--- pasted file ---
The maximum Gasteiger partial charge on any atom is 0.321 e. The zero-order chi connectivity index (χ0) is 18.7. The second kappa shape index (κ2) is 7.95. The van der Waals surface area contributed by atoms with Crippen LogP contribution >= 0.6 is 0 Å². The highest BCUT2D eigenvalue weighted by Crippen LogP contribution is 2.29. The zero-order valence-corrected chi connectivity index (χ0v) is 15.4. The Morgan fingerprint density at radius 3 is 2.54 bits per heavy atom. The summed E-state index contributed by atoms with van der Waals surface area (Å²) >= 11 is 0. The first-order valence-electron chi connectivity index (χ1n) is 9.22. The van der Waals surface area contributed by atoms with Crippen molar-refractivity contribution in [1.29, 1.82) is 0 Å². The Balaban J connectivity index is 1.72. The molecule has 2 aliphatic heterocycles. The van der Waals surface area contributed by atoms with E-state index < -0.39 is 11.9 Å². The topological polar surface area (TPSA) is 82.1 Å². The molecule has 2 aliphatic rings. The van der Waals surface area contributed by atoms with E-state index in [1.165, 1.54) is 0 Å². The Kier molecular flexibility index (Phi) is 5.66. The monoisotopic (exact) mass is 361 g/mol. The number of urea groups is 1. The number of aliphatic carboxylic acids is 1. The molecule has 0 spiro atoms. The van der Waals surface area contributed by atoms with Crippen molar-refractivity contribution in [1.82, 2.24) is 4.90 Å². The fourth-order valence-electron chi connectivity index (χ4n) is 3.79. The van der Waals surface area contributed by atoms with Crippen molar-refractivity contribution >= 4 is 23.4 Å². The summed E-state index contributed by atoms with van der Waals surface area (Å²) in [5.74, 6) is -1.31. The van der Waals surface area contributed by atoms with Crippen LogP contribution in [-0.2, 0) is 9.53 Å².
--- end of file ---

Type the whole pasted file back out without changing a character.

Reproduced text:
The maximum Gasteiger partial charge on any atom is 0.321 e. The zero-order chi connectivity index (χ0) is 18.7. The second kappa shape index (κ2) is 7.95. The van der Waals surface area contributed by atoms with Crippen LogP contribution >= 0.6 is 0 Å². The highest BCUT2D eigenvalue weighted by Crippen LogP contribution is 2.29. The zero-order valence-corrected chi connectivity index (χ0v) is 15.4. The Morgan fingerprint density at radius 3 is 2.54 bits per heavy atom. The summed E-state index contributed by atoms with van der Waals surface area (Å²) >= 11 is 0. The first-order valence-electron chi connectivity index (χ1n) is 9.22. The van der Waals surface area contributed by atoms with Crippen molar-refractivity contribution in [1.29, 1.82) is 0 Å². The Balaban J connectivity index is 1.72. The molecule has 2 aliphatic heterocycles. The van der Waals surface area contributed by atoms with E-state index < -0.39 is 11.9 Å². The topological polar surface area (TPSA) is 82.1 Å². The molecule has 2 aliphatic rings. The van der Waals surface area contributed by atoms with E-state index in [1.165, 1.54) is 0 Å². The Kier molecular flexibility index (Phi) is 5.66. The monoisotopic (exact) mass is 361 g/mol. The number of urea groups is 1. The number of aliphatic carboxylic acids is 1. The molecule has 0 spiro atoms. The van der Waals surface area contributed by atoms with Crippen molar-refractivity contribution in [1.82, 2.24) is 4.90 Å². The fourth-order valence-electron chi connectivity index (χ4n) is 3.79. The van der Waals surface area contributed by atoms with Crippen molar-refractivity contribution >= 4 is 23.4 Å². The summed E-state index contributed by atoms with van der Waals surface area (Å²) in [5.74, 6) is -1.31. The van der Waals surface area contributed by atoms with Crippen LogP contribution in [-0.2, 0) is 9.53 Å².